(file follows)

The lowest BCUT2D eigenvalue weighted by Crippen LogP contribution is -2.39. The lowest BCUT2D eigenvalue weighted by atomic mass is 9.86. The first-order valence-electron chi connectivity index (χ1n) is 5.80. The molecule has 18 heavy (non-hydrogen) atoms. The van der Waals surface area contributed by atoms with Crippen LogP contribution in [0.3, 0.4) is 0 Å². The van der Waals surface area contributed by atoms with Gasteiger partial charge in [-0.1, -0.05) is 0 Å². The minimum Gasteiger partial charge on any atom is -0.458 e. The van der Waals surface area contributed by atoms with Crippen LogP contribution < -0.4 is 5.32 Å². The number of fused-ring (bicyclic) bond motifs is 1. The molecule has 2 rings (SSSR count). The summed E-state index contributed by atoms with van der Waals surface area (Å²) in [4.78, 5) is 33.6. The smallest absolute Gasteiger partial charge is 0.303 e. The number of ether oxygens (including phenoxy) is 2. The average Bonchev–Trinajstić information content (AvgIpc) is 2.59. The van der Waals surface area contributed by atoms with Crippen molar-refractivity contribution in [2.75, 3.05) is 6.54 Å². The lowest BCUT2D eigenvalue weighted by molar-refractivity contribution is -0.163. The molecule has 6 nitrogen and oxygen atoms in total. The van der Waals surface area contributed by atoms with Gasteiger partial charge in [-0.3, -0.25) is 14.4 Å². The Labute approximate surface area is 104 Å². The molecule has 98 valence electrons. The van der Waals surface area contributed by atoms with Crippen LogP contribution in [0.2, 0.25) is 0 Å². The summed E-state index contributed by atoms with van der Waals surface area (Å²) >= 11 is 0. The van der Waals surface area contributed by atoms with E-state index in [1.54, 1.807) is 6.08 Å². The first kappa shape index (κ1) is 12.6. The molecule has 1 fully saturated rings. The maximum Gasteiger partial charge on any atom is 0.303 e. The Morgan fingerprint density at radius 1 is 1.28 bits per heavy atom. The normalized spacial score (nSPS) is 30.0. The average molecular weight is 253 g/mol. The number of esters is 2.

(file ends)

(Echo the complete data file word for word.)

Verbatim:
The lowest BCUT2D eigenvalue weighted by Crippen LogP contribution is -2.39. The lowest BCUT2D eigenvalue weighted by atomic mass is 9.86. The first-order valence-electron chi connectivity index (χ1n) is 5.80. The molecule has 18 heavy (non-hydrogen) atoms. The van der Waals surface area contributed by atoms with Crippen LogP contribution in [0.3, 0.4) is 0 Å². The van der Waals surface area contributed by atoms with Gasteiger partial charge in [-0.1, -0.05) is 0 Å². The minimum Gasteiger partial charge on any atom is -0.458 e. The van der Waals surface area contributed by atoms with Crippen LogP contribution < -0.4 is 5.32 Å². The number of fused-ring (bicyclic) bond motifs is 1. The molecule has 2 rings (SSSR count). The summed E-state index contributed by atoms with van der Waals surface area (Å²) in [4.78, 5) is 33.6. The smallest absolute Gasteiger partial charge is 0.303 e. The number of ether oxygens (including phenoxy) is 2. The average Bonchev–Trinajstić information content (AvgIpc) is 2.59. The van der Waals surface area contributed by atoms with Crippen molar-refractivity contribution in [2.75, 3.05) is 6.54 Å². The lowest BCUT2D eigenvalue weighted by molar-refractivity contribution is -0.163. The molecule has 6 nitrogen and oxygen atoms in total. The van der Waals surface area contributed by atoms with Gasteiger partial charge in [-0.3, -0.25) is 14.4 Å². The Labute approximate surface area is 104 Å². The molecule has 98 valence electrons. The van der Waals surface area contributed by atoms with Crippen LogP contribution in [0.2, 0.25) is 0 Å². The summed E-state index contributed by atoms with van der Waals surface area (Å²) >= 11 is 0. The van der Waals surface area contributed by atoms with E-state index in [1.54, 1.807) is 6.08 Å². The first kappa shape index (κ1) is 12.6. The molecule has 1 fully saturated rings. The maximum Gasteiger partial charge on any atom is 0.303 e. The Morgan fingerprint density at radius 1 is 1.28 bits per heavy atom. The normalized spacial score (nSPS) is 30.0. The average molecular weight is 253 g/mol. The number of esters is 2.